WHEN Pamela Epps went to an opera performance 70 years ago she hardly imagined it would start a habit of a lifetime.
But after experiencing the first Edinburgh Festival in 1947, she has been back every year since,
Now aged 90, the culture-loving former doctor, who lives in Barnton, is preparing to return to the Festival in its 70th year.
Her remarkable feat of cultural allegiance over the last seven decades began with the Macbeth opera, the very first to be performed at the then newly established Festival.
“It made my head explode,” explained Dr Epps, a former GP in Newington who still remembers the very first sound that hooked her for life.
“I had never been to an opera before and when the actress began to sing it blew me away.
“My mind was blown because of that wonderful woman – she sung so effortlessly, such a pure sound came out as she performed.”
Her first experience sparked a love of not only opera but for championing the arts in her hometown which has endured every year since.
She and her mother continued to buy tickets for “lots of different shows” in the following years.
She said: “My mum and I continued going to shows each year. She went every year until she died.”
Over the years the variety of acts on the bill has increased as well as the diversity of performers.
But the festival-lover has had to cut back on the number of acts she sees each year.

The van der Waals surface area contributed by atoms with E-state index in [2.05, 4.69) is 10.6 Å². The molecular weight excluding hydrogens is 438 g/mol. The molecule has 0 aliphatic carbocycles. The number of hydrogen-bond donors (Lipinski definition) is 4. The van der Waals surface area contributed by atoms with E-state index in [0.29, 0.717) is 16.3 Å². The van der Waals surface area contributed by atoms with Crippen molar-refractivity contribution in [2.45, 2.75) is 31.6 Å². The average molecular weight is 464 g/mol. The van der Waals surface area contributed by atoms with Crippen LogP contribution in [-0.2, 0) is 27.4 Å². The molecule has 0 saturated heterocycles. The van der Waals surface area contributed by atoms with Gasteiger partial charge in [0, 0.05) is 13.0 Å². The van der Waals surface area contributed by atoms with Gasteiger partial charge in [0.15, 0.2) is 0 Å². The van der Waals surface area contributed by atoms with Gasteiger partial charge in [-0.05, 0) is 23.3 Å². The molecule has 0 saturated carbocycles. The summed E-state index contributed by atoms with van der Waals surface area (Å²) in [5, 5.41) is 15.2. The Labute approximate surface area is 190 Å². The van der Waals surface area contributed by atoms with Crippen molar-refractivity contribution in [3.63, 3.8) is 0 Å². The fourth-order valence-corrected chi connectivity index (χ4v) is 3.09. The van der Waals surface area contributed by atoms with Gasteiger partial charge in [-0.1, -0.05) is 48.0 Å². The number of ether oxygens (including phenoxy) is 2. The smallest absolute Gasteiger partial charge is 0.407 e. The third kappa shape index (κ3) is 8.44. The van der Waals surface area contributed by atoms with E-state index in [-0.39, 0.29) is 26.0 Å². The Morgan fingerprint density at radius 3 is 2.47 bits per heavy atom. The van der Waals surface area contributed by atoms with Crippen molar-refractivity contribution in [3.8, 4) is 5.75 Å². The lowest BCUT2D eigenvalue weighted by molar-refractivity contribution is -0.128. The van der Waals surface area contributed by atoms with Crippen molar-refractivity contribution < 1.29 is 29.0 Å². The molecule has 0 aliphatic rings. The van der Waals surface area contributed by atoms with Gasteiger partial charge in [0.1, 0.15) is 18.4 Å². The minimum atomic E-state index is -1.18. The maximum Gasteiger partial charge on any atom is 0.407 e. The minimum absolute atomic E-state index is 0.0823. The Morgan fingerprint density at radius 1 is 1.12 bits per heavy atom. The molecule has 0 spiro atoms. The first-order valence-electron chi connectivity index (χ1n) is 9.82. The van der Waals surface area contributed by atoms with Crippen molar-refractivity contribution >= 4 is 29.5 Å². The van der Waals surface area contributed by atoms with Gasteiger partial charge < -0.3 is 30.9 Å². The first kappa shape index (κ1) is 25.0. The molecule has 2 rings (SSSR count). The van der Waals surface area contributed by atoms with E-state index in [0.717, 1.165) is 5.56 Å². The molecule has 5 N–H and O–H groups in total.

“At some stage you have to slow down, and the expense mounts up as well if you go to lots in one year.”
But she is celebrating the 70th anniversary by re-visiting the production which launched her love affair with opera.
“We are going to see the Macbeth opera in the Festival Theatre.”
Dr Epps said although she knows what she loves – opera, theatre and classical productions – she has tried new genres over the years.
“I have never been shocked by a show but I have to admit I can’t get my head around modern music really – I’ve tried but it’s just not for me.”
Dr Epps’ enthusiasm and dedication to the city’s festival season has rubbed off on her children who have also passed the tradition on to their children.
“We saw so much from a young age,” her daughter Viv explained. “We saw performances by Kenneth Branagh and Emma Thompson, Shakespeare plays and even Greek tragedy The Bacchae with Alan Cummings in it.”
And it is not only her mother’s continuing passion for the city’s month-long culture injection that her family admires but also her vivacity later in life.
She said: “Mum was an old fashioned, inner-city, single-handed GP who started practising the year the NHS came in.
“She was well known in the city and very well respected, retiring 28 years ago.”
At her practice on Rankeillor Street she worked on a strict self-devised system of care for drug addiction lauded by Lothian Police at the time.
“And to this day mum’s mind is sharp. If I have half the brain she does at her age I will be delighted,” Viv added.